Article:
Haven’t come to US to ask for aid: Shah Mahmood

Foreign Minister Shah Mahmood Qureshi on Monday said the purpose of his visit to the US was not to seek aid but build deteriorating ties between the two countries.
“I am not here to talk dollars and cents, I am not here seeking aid,” Qureshi said in an interview with Fox News.
The foreign minister said Pakistan wants to fix ‘a relationship that went sour – a relationship that has mutually-benefited both sides.’
“We have been allies for a long time, it is time to rebuild that powerful relationship,” Qureshi said.
Talking about Dr Shakil Afridi, the foreign minister said the issue could be discussed with the US Secretary of State Mike Pompeo.
Afridi’s future, Qureshi further said, lies not with politics but with the courts.
“We have a legal process. Afridi went through that legal process, he was given a fair chance to plead his case. He was sentenced, he was convicted and is serving a sentence,” Qureshi added. “We expect you to respect our legal process, as we respect yours.”
Qureshi represented Pakistan at the United Nations General Assembly in New York last week. He is scheduled to meet Pompeo in Washington on Tuesday.
Last month, the US made the final decision to cancel another $300 million in aid to Pakistan that had been halted over what the former claims is the latter’s failure to take decisive action against militants.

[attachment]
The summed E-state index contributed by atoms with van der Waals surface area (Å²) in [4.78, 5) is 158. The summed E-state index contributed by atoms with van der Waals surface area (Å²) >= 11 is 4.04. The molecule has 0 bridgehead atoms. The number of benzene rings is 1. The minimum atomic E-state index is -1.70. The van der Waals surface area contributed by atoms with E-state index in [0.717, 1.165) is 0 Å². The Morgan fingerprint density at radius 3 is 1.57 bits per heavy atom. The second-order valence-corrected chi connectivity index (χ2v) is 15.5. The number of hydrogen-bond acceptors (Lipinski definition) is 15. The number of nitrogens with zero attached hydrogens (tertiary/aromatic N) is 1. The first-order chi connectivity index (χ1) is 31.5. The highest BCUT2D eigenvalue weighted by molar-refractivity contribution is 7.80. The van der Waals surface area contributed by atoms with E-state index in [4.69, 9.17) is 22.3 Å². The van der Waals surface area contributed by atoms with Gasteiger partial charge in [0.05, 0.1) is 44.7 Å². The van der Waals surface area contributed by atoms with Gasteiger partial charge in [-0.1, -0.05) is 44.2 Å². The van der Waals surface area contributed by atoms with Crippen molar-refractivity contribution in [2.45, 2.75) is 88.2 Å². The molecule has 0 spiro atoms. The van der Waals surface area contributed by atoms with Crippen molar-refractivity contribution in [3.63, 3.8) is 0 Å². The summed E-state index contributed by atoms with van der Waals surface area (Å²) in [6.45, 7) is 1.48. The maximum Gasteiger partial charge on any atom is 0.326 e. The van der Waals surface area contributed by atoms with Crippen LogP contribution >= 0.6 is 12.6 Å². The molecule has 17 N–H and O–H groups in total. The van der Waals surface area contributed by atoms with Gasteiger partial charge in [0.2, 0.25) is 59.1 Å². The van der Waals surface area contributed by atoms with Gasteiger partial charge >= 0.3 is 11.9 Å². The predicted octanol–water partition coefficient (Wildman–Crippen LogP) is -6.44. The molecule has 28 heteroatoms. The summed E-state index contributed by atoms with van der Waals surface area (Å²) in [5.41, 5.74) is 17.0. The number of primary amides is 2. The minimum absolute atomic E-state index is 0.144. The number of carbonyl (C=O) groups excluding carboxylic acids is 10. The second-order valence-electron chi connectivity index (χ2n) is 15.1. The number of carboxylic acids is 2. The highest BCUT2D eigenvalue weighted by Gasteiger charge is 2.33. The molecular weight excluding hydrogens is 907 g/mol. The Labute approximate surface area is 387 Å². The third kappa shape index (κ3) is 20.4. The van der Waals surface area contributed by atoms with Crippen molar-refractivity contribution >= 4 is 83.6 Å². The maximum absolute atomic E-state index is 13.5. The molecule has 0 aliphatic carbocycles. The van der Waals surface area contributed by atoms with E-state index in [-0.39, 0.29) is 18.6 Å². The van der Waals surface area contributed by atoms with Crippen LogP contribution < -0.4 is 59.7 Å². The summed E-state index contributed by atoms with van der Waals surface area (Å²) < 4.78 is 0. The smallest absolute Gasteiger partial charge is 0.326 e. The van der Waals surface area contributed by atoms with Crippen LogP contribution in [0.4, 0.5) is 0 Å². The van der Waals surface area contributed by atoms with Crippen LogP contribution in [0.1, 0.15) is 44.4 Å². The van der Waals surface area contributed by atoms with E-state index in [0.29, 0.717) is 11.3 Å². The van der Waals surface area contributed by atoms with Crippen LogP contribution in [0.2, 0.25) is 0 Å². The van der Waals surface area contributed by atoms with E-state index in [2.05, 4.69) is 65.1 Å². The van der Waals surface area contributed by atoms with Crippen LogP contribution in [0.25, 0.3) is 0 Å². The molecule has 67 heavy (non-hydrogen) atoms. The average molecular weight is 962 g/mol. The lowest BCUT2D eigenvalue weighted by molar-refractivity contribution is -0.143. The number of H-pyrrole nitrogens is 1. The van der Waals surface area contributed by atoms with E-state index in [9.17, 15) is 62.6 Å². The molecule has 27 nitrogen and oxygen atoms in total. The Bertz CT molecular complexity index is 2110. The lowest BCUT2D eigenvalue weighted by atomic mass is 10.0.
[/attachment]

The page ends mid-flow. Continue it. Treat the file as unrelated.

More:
The so-called Coalition Support Funds (CSF) were part of a broader suspension in aid to Pakistan announced by US President Donald Trump at the start of the year when he accused Pakistan of rewarding past assistance with “nothing but lies & deceit.”
The US Defense Secretary Jim Mattis, who had an opportunity to authorise the said $300 million in CSF funds through this summer — if he saw concrete Pakistani actions to go after insurgents — chose not to do so, despite some US officials having held out the possibility that Islamabad could win back that support if it changed its behaviour.
“Due to a lack of Pakistani decisive actions in support of the South Asia Strategy the remaining $300 (million) was reprogrammed,” Lieutenant Colonel Kone Faulkner, the spokesperson, said, adding that the Pentagon aimed to spend this money on “other urgent priorities” if approved by US Congress.
Faulkner said another $500 million in CSF was stripped by the Congress from Pakistan earlier this year, which brings the total withheld funds to $800 million.